For years devoted wife and devout Christian Linda has lived her life for others; cheerful, well-spoken, nervous and ever-patient, her only earthly shame is that she cannot give her husband Abe a child. She’s fully accepting of the fact that he refuses to have sex with her as a result of her sinful barrenness, after all, it’s only fair. But when Linda is called to the hospital after her husband has a stroke and learns that for years he’s been making weekly liquid donations to the procreation bank, her entire world turns upside down. Not only has her husband been enjoying himself on grainy religious porn (“the meek shall inherit the GIRTH”), but a little investigating unearths the fact that her beloved husband has a child he’s never met. Tearfully kissing the coma-bound Abe, Linda swears that, if it’s the last thing she does, she’ll find his estranged son Raymond.
Her glowing plan of reconciliation comes to rather a jolting halt when she finally finds the man she’s hunting for – Raymond is a law-dodging, drug-pushing, biker-baiting junkie who wants absolutely nothing to do with Linda or any of her “Jesus shit”. However, when da cops come knocking on his battered trailer door Raymond has a sudden change of heart – he’ll happily come meet his father, just as long as he and Linda leave now. Right now. Delighted, eager, excited and heart-breakingly trusting, Linda welcomes the hulking, greasy Raymond into her hatch-back positively fizzing with hope. The Lord has a plan after all. And this plan won’t be deterred by Raymond’s narrowed, bruised eye on Linda’s cash, keys and boundless optimism, right?
Though Natural Selection treads the well-worn narrative of many road movies – two unlikely companions, the invariable hitches, the lessons learnt – its characters are so beautifully realised that it feels as if you’re seeing the genre anew. Rachael Harris is an absolute delight as the well-meaning, fragile and deeply sad Linda; a woman who has spent her entire life paying for a fault she had no control over, and though her fervent religious leanings at first seem like a cheap way to set up some easy laughs, her effortless likeability means it soon just becomes part of a character you really believe in. She is perfectly matched by Matt O’Leary; his gruff, grotesque but ultimately just as lonely Raymond is a perfect mix of wild-eyed arrogance, crass incompetence and sudden, desperate vulnerability. As the two make their way back towards the man that unintentionally caused their paths to cross, one by one their boundaries are broken, their perspectives shift and it isn’t long before both gently nudge the other towards realisations they never could have come to alone.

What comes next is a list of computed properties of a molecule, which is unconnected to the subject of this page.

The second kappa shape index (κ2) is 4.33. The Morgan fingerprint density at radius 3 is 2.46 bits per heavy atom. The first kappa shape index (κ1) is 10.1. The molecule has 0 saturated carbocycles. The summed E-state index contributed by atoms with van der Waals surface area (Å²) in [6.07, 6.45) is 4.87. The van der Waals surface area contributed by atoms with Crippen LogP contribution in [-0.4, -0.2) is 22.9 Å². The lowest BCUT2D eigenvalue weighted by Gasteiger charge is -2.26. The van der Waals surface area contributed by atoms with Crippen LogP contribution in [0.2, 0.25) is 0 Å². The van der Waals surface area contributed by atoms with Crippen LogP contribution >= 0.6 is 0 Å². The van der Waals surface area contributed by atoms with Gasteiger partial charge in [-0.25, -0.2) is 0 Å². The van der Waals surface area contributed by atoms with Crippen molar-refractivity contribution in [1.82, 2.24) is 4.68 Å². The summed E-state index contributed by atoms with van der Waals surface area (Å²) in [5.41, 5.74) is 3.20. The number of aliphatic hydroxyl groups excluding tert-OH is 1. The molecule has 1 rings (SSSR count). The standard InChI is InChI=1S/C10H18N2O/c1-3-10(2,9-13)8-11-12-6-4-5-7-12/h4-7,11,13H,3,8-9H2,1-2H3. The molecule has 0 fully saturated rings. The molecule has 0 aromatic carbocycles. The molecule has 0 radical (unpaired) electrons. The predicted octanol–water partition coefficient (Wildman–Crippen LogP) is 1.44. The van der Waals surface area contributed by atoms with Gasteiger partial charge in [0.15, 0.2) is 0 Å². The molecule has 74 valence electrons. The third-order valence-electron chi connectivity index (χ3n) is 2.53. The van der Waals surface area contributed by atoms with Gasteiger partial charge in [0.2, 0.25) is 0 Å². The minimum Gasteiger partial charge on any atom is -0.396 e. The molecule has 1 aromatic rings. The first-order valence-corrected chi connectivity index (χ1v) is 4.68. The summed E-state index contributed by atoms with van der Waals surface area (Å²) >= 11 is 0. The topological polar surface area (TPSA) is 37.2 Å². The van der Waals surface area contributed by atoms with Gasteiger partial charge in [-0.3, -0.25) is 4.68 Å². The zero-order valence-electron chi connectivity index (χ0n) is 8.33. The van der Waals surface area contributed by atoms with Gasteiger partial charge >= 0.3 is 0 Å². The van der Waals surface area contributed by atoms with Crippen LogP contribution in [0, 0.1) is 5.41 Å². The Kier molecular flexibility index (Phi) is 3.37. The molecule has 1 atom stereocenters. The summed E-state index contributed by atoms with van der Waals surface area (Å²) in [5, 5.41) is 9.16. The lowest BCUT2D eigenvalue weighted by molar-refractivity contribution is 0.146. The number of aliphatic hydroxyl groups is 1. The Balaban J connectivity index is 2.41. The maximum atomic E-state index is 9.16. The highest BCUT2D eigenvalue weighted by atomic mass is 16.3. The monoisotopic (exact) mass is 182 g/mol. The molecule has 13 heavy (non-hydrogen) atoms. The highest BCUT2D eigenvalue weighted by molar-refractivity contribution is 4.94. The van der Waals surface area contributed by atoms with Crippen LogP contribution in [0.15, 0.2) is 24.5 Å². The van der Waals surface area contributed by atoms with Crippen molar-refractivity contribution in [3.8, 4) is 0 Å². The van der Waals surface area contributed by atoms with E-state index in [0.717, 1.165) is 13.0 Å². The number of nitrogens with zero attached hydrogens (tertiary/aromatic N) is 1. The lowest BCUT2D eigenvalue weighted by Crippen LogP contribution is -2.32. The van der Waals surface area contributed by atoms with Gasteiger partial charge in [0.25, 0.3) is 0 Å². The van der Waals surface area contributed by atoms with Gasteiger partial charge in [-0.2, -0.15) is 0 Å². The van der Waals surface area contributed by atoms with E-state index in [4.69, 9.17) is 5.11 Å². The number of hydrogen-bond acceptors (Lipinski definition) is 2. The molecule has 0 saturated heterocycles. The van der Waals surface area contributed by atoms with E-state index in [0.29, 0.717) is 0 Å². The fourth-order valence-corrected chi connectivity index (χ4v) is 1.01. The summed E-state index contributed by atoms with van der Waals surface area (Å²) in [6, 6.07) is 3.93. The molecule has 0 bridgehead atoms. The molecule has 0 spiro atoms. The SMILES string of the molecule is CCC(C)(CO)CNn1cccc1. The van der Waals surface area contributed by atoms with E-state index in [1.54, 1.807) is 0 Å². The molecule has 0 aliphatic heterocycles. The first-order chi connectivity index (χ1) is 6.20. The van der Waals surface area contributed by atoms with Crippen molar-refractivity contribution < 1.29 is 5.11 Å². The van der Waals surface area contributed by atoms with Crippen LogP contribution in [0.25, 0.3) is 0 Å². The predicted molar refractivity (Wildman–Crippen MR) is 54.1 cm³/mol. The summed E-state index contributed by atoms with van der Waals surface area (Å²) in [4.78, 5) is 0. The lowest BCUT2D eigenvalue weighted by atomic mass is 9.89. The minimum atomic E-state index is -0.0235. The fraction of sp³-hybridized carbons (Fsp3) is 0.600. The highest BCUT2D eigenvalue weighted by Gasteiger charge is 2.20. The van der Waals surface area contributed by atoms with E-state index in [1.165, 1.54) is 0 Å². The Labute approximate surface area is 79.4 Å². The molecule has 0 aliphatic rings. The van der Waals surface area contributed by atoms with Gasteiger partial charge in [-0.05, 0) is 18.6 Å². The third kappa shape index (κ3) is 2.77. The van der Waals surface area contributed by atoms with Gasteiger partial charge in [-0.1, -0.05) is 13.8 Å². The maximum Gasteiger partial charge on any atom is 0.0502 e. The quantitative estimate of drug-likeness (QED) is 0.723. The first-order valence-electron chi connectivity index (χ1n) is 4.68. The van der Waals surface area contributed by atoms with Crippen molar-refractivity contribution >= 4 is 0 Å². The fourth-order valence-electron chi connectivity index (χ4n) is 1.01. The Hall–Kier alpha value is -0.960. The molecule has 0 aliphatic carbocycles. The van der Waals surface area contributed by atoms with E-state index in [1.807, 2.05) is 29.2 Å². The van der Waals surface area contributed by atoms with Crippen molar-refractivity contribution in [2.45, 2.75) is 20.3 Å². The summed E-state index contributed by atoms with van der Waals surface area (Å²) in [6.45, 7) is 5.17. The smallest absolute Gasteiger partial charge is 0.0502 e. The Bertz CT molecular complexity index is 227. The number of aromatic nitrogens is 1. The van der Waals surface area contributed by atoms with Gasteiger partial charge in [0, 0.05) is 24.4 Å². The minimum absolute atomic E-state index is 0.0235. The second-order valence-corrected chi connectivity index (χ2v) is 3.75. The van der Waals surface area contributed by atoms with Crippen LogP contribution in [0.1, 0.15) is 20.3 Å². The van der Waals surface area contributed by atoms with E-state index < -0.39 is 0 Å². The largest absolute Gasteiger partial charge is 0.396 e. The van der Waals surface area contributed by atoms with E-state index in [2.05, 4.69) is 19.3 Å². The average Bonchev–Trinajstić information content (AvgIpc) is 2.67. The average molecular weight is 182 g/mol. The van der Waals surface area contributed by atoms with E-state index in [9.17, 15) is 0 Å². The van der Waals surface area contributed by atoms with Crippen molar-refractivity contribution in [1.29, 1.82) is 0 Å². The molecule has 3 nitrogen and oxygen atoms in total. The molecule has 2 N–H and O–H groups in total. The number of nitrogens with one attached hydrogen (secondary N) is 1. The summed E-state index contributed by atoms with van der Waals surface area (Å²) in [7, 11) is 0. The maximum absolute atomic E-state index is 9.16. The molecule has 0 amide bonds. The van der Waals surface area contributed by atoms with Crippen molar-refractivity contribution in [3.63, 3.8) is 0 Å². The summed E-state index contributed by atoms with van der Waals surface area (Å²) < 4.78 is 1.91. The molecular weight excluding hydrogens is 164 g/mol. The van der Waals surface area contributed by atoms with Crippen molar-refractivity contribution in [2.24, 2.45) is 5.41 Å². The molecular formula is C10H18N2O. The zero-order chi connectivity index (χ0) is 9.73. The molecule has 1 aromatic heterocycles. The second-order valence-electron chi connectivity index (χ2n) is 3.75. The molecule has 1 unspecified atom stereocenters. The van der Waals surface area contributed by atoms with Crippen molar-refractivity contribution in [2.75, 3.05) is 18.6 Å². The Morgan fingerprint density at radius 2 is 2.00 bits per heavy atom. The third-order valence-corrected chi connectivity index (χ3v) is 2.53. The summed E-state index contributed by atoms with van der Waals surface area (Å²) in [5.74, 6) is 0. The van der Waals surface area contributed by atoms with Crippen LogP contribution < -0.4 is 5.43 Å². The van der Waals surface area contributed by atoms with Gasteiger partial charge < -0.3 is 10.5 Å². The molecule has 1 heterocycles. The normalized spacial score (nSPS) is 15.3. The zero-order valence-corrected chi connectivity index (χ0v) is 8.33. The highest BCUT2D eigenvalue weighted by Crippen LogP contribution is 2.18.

The wonderful thing about Natural Selection is that writer and director Robbie Pickering knows how road movies end. He knows how they end, and is determined to surprise us – not for the sake of it, but because he’s aware that the characters he’s created deserve more than a tidy arc. His firm hand on the plotting means that your faith in the relationships in front of you is rewarded with genuine intrigue; a heartfelt, refreshing and honest ending that cannot help but satisfy even the most cynical of hearts. Natural Selection is ultimately a tale about the potential of our own strength, no matter what force inspires it. Go, watch, and have your faith rewarded.